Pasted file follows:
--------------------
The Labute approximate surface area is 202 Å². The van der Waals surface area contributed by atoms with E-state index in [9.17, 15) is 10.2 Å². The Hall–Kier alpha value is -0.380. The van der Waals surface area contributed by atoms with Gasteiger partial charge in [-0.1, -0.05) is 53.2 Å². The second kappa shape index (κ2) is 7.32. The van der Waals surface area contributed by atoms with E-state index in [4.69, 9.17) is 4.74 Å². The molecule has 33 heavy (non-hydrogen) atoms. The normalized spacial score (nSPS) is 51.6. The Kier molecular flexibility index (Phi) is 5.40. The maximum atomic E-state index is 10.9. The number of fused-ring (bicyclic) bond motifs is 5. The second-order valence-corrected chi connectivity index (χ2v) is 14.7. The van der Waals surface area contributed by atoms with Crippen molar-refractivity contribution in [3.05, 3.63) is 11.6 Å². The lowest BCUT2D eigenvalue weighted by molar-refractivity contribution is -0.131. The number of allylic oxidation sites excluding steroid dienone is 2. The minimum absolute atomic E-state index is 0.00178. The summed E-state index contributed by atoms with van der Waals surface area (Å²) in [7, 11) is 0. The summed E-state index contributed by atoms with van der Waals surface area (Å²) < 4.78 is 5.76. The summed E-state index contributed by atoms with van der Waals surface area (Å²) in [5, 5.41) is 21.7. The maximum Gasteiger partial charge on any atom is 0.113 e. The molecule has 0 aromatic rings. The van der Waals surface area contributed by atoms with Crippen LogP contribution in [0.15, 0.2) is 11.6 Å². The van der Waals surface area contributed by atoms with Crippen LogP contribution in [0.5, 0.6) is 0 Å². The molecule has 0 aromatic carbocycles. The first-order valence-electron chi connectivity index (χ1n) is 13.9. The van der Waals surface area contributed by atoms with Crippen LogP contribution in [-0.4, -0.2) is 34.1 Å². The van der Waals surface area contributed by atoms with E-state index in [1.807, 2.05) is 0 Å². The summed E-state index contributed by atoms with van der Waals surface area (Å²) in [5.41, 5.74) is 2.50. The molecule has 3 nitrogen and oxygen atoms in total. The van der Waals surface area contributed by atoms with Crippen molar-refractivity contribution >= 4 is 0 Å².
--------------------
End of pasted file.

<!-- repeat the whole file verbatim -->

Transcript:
The Labute approximate surface area is 202 Å². The van der Waals surface area contributed by atoms with E-state index in [9.17, 15) is 10.2 Å². The Hall–Kier alpha value is -0.380. The van der Waals surface area contributed by atoms with Gasteiger partial charge in [-0.1, -0.05) is 53.2 Å². The second kappa shape index (κ2) is 7.32. The van der Waals surface area contributed by atoms with E-state index in [4.69, 9.17) is 4.74 Å². The molecule has 33 heavy (non-hydrogen) atoms. The normalized spacial score (nSPS) is 51.6. The Kier molecular flexibility index (Phi) is 5.40. The maximum atomic E-state index is 10.9. The number of fused-ring (bicyclic) bond motifs is 5. The second-order valence-corrected chi connectivity index (χ2v) is 14.7. The van der Waals surface area contributed by atoms with Crippen molar-refractivity contribution in [3.05, 3.63) is 11.6 Å². The lowest BCUT2D eigenvalue weighted by molar-refractivity contribution is -0.131. The number of allylic oxidation sites excluding steroid dienone is 2. The minimum absolute atomic E-state index is 0.00178. The summed E-state index contributed by atoms with van der Waals surface area (Å²) in [7, 11) is 0. The summed E-state index contributed by atoms with van der Waals surface area (Å²) < 4.78 is 5.76. The summed E-state index contributed by atoms with van der Waals surface area (Å²) in [5, 5.41) is 21.7. The maximum Gasteiger partial charge on any atom is 0.113 e. The molecule has 0 aromatic rings. The van der Waals surface area contributed by atoms with Crippen LogP contribution in [0.15, 0.2) is 11.6 Å². The van der Waals surface area contributed by atoms with Crippen LogP contribution in [0.5, 0.6) is 0 Å². The molecule has 0 aromatic carbocycles. The first-order valence-electron chi connectivity index (χ1n) is 13.9. The van der Waals surface area contributed by atoms with Crippen LogP contribution in [-0.4, -0.2) is 34.1 Å². The van der Waals surface area contributed by atoms with E-state index in [1.807, 2.05) is 0 Å². The summed E-state index contributed by atoms with van der Waals surface area (Å²) in [5.41, 5.74) is 2.50. The molecule has 3 nitrogen and oxygen atoms in total. The van der Waals surface area contributed by atoms with Crippen molar-refractivity contribution >= 4 is 0 Å².